The Watch, as I've said before, is a good product with many uses. Unfortunately, those uses are little more than redundant uses already expressed in other Apple products like the iPhone. Sales for the Watch have been strong from a sell-in perspective, but beyond poor from a sell-through perspective. Additionally, the return rate has been equally disturbing and highlighting Apple's poor positioning of the product. With an entry-level price of $349 for the Sport Watch models, the Watch has found sell-through results to be less than anticipated. The fact that the device does little more than the iPhone and that the Watch is tethered to the iPhone has found greater sales growth beyond sell-in to be challenging.

To address sell-through issues, Apple has permanently lowered the price of the Watch Sport to $299. This marks the second time the Watch has been discounted. With the next iteration of the Watch likely not coming until the back-to-school shopping season and alongside iPhone 7, the Watch will likely exhibit an average selling price (ASP) of $299 for the life span of the Watch since it launched in early 2015. This has forced some analysts to remodel the revenues coming from the Watch. Additionally, the discounted price of the Watch may help to clear some inventory overhang ahead of the next iteration while addressing competition from the Fitbit Blaze. The Blaze and Watch offer differentiated applications and can serve different consumers, but investors would be wise to understand that most wearables are used predominantly for health and wellness applications and therefore the products do compete head-to-head. If you buy an Apple Watch you are not likely to buy a Fitbit Blaze and that is the definition of completion. It's one or the other for the individual consumer using a wearable device.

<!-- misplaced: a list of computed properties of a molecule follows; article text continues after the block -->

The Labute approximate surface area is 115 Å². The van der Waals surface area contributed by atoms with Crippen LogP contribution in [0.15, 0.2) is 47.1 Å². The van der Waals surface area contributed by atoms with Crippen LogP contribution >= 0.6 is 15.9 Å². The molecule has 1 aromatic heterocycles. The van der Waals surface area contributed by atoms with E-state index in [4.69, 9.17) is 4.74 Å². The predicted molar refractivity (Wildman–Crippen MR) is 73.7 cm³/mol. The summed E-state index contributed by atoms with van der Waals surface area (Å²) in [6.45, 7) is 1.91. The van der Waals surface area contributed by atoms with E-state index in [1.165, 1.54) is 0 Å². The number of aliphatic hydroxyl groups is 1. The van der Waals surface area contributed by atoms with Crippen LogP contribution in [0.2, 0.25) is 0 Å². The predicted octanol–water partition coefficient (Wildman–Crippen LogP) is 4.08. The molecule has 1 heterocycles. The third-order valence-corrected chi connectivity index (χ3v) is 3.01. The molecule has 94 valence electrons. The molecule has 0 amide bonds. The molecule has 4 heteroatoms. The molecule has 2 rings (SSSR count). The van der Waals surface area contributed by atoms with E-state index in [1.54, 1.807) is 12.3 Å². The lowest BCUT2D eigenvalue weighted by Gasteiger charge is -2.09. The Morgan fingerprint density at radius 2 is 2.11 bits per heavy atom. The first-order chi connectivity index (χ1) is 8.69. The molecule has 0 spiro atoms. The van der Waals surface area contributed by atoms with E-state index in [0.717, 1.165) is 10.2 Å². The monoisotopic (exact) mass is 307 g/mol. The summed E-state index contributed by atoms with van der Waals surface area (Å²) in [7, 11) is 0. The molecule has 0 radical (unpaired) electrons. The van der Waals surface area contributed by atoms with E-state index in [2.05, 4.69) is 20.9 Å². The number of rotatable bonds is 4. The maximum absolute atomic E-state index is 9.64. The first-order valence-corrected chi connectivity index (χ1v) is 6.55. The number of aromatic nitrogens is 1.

I've been tracking sell-through of the wearables category for greater than six months now and the Watch is definitively performing poorly when compared to other wearables. When it comes to distribution that is where the Watch has received the greatest media notoriety. But when we consider what the sell-in/distribution reach could be for the Watch or Watch 2, one is forced to accept that it will continue to fail to reach mass-market adoption and lose market share to other smart watches and wearables. Simply put, the price point of the Watch is a factor that will eliminate many retailers from carrying the Watch. Staples (NASDAQ:SPLS) carries the Samsung Gear and other smart watches, but they will not carry the Watch as the price point is too high and the retailer does not desire to carry that price point in the category. Bed Bath & Beyond (NASDAQ:BBBY) carries the Fitbit Blaze, but will not be carrying the Watch because of the price point. And this is the case for many retailers not only in North America but also around the world. Apple Stores can't generate enough brand and sales strength in the face of greater distribution from competing devices, which has hindered the company's market share gains for other categories as well. Best Buy (NYSE:BBY) is Apple's largest sales volume generator for Apple products and as it pertains to physical store sales. Even this prime retailer of Apple products has found Watch sales hard to come by and returns of the device elevated.

The Watch is not a "beta test" product and neither was the iPod, iPad or iPhone. They are and have been what they always were for each product. Apple has definitively improved on each product mentioned, but there have been no magnificent changes to the usage of these devices. They have always been used in the same manner as their origins of engineering designed them to be. So when we think of the Watch of tomorrow, it may certainly be found to be an improvement form its predecessor models, but it is extremely unlikely to change how the consumer finds the product useful.